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Dexter Perkins

University of North Dakota
undergraduate and graduate research-intensive institution solidly founded in the liberal arts


This class is an introduction to fundamental mineralogy and mineralogical principles. The course is taught as a studio course and implements spiral learning. Significant emphasis is placed on helping students develop holistic learning skills.

The content of this course closely follows the content of Mineralogy (Perkins, 2002, Prentice Hall). The class activities, which are of equal or greater importance than the content, are almost entirely student group projects.

Course URL: http://www.und.edu/instruct/mineral/318Mineralogy/
Subject: Geoscience:Geology:Mineralogy
Resource Type: Course Information:Goals/Syllabi, Course Information
Grade Level: College Upper (15-16)
Course Type: Upper Level, Mineralogy
Topics: Solid Earth:Mineralogy
Theme: Teach the Earth:Course Topics:Mineralogy
Course Size:

15-30 students

Course Context:

This course is designed for sophomore level Geology and Geological Engineering majors at the University of North Dakota but is applicable to any mid/upper-level undergraduate geology student interested in the principles of mineralogy.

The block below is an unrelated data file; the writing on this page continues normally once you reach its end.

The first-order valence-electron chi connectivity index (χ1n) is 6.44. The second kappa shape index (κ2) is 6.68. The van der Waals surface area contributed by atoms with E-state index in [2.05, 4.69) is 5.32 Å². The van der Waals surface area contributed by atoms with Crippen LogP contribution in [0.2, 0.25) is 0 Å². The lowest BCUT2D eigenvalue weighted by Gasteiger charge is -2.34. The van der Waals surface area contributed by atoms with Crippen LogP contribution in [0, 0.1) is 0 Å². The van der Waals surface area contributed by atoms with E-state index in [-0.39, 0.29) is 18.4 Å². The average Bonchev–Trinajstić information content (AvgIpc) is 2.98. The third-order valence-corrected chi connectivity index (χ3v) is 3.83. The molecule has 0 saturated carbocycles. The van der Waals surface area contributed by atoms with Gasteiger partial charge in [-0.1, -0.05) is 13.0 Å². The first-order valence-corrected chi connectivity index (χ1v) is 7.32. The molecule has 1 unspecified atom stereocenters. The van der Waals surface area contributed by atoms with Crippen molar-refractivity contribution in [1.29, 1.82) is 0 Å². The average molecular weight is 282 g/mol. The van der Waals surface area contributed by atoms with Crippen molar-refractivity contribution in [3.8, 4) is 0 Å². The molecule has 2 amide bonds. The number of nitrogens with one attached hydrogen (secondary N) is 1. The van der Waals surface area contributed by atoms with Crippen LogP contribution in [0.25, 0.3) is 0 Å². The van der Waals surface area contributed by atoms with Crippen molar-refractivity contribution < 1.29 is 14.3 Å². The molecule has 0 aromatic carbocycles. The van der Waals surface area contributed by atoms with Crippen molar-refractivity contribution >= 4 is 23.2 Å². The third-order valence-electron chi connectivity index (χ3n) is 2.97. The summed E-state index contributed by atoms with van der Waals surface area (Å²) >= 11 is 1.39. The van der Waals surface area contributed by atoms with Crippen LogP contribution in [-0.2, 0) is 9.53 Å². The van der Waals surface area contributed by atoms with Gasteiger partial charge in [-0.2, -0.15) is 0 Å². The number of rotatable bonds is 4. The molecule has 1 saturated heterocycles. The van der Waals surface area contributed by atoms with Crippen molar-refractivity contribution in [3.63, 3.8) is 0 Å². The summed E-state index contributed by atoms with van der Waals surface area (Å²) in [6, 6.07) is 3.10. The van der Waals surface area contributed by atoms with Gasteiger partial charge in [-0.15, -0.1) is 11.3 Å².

Course Goals:

After completing this class, students can identify important minerals and explain why minerals are found where they are found. They are familiar with the fundamentals of mineral properties, optical microscopy, X-ray diffraction, crystallography, and the atomic structures of minerals. They can explain mineral systematics and the physics and chemistry that relates all minerals and mineral properties.

How course activities and course structure help students achieve these goals:


Skills Goals

students learn to be self-reflective about their learning and to develop better learning skills.

How course activities and course structure help students achieve these goals:


Attitudinal Goals


How course activities and course structure help students achieve these goals:



Students are assessed based on:
  • group projects
  • class portfolios
  • a semester long "private mineral" project
  • several exams


The syllabus outlines the course framework and links to class exercises and teaching notes where they are used in the course.

The two texts used are Mineralogy (Perkins, 2002, Prentice Hall) and Minerals in Thin Section (Perkins and Henke, 2004, Prentice Hall). In addition there are many handouts pertinent to specific class activities.

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